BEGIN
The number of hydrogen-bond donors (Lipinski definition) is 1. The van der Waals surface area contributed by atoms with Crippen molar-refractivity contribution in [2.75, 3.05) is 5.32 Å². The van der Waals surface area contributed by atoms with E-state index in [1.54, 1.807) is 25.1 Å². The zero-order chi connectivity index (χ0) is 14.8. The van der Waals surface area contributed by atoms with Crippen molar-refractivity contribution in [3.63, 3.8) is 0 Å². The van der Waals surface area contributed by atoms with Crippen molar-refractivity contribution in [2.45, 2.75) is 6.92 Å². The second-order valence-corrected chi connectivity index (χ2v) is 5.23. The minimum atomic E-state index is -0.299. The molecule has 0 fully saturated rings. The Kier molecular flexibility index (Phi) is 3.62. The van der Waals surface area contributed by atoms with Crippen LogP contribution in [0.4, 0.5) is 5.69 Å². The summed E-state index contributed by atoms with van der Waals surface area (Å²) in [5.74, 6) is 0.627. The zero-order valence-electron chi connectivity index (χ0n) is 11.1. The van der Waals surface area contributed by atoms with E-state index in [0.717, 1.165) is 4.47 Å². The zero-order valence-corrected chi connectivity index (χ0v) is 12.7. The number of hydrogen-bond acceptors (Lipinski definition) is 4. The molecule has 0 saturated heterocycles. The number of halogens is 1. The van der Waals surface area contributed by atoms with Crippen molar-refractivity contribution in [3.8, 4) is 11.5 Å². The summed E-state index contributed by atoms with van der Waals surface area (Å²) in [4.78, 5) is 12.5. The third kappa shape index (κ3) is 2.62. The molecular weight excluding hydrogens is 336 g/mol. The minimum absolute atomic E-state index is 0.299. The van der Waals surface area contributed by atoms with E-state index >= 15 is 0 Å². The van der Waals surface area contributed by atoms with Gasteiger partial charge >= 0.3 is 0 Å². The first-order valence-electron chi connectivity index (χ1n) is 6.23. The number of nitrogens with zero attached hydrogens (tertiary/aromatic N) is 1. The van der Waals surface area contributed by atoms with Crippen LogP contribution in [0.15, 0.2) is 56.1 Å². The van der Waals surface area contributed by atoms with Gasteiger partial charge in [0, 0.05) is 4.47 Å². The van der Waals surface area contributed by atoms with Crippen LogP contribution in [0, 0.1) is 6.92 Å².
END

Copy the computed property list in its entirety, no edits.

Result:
The number of hydrogen-bond donors (Lipinski definition) is 1. The van der Waals surface area contributed by atoms with Crippen molar-refractivity contribution in [2.75, 3.05) is 5.32 Å². The van der Waals surface area contributed by atoms with E-state index in [1.54, 1.807) is 25.1 Å². The zero-order chi connectivity index (χ0) is 14.8. The van der Waals surface area contributed by atoms with Crippen molar-refractivity contribution in [3.63, 3.8) is 0 Å². The van der Waals surface area contributed by atoms with Crippen molar-refractivity contribution in [2.45, 2.75) is 6.92 Å². The second-order valence-corrected chi connectivity index (χ2v) is 5.23. The minimum atomic E-state index is -0.299. The molecule has 0 fully saturated rings. The Kier molecular flexibility index (Phi) is 3.62. The van der Waals surface area contributed by atoms with Crippen LogP contribution in [0.4, 0.5) is 5.69 Å². The summed E-state index contributed by atoms with van der Waals surface area (Å²) in [5.74, 6) is 0.627. The zero-order valence-electron chi connectivity index (χ0n) is 11.1. The van der Waals surface area contributed by atoms with E-state index in [0.717, 1.165) is 4.47 Å². The zero-order valence-corrected chi connectivity index (χ0v) is 12.7. The number of hydrogen-bond acceptors (Lipinski definition) is 4. The molecule has 0 saturated heterocycles. The number of halogens is 1. The van der Waals surface area contributed by atoms with Crippen molar-refractivity contribution in [3.8, 4) is 11.5 Å². The summed E-state index contributed by atoms with van der Waals surface area (Å²) in [4.78, 5) is 12.5. The third kappa shape index (κ3) is 2.62. The molecular weight excluding hydrogens is 336 g/mol. The minimum absolute atomic E-state index is 0.299. The van der Waals surface area contributed by atoms with E-state index >= 15 is 0 Å². The van der Waals surface area contributed by atoms with Gasteiger partial charge >= 0.3 is 0 Å². The first-order valence-electron chi connectivity index (χ1n) is 6.23. The number of nitrogens with zero attached hydrogens (tertiary/aromatic N) is 1. The van der Waals surface area contributed by atoms with Crippen LogP contribution in [0.15, 0.2) is 56.1 Å². The van der Waals surface area contributed by atoms with Gasteiger partial charge in [0, 0.05) is 4.47 Å². The van der Waals surface area contributed by atoms with Crippen LogP contribution in [0, 0.1) is 6.92 Å².